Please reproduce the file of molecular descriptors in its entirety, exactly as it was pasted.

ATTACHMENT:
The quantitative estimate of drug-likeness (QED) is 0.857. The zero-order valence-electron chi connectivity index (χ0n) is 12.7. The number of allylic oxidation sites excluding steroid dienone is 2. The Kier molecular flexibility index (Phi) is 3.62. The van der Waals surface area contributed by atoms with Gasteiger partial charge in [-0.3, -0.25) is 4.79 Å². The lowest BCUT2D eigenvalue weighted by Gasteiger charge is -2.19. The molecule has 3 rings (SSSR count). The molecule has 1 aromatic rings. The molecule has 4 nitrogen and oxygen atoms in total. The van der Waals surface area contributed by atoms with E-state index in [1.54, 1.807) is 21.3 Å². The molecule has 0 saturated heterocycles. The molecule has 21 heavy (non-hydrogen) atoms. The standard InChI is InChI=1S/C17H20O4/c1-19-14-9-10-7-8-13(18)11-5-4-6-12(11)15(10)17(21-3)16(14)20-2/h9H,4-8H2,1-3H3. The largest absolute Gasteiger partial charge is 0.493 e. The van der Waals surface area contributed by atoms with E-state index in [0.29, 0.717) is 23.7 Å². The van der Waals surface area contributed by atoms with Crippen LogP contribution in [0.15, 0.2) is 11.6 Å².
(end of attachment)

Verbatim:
The quantitative estimate of drug-likeness (QED) is 0.857. The zero-order valence-electron chi connectivity index (χ0n) is 12.7. The number of allylic oxidation sites excluding steroid dienone is 2. The Kier molecular flexibility index (Phi) is 3.62. The van der Waals surface area contributed by atoms with Gasteiger partial charge in [-0.3, -0.25) is 4.79 Å². The lowest BCUT2D eigenvalue weighted by Gasteiger charge is -2.19. The molecule has 3 rings (SSSR count). The molecule has 1 aromatic rings. The molecule has 4 nitrogen and oxygen atoms in total. The van der Waals surface area contributed by atoms with E-state index in [1.54, 1.807) is 21.3 Å². The molecule has 0 saturated heterocycles. The molecule has 21 heavy (non-hydrogen) atoms. The standard InChI is InChI=1S/C17H20O4/c1-19-14-9-10-7-8-13(18)11-5-4-6-12(11)15(10)17(21-3)16(14)20-2/h9H,4-8H2,1-3H3. The largest absolute Gasteiger partial charge is 0.493 e. The van der Waals surface area contributed by atoms with E-state index in [0.29, 0.717) is 23.7 Å². The van der Waals surface area contributed by atoms with Crippen LogP contribution in [0.15, 0.2) is 11.6 Å².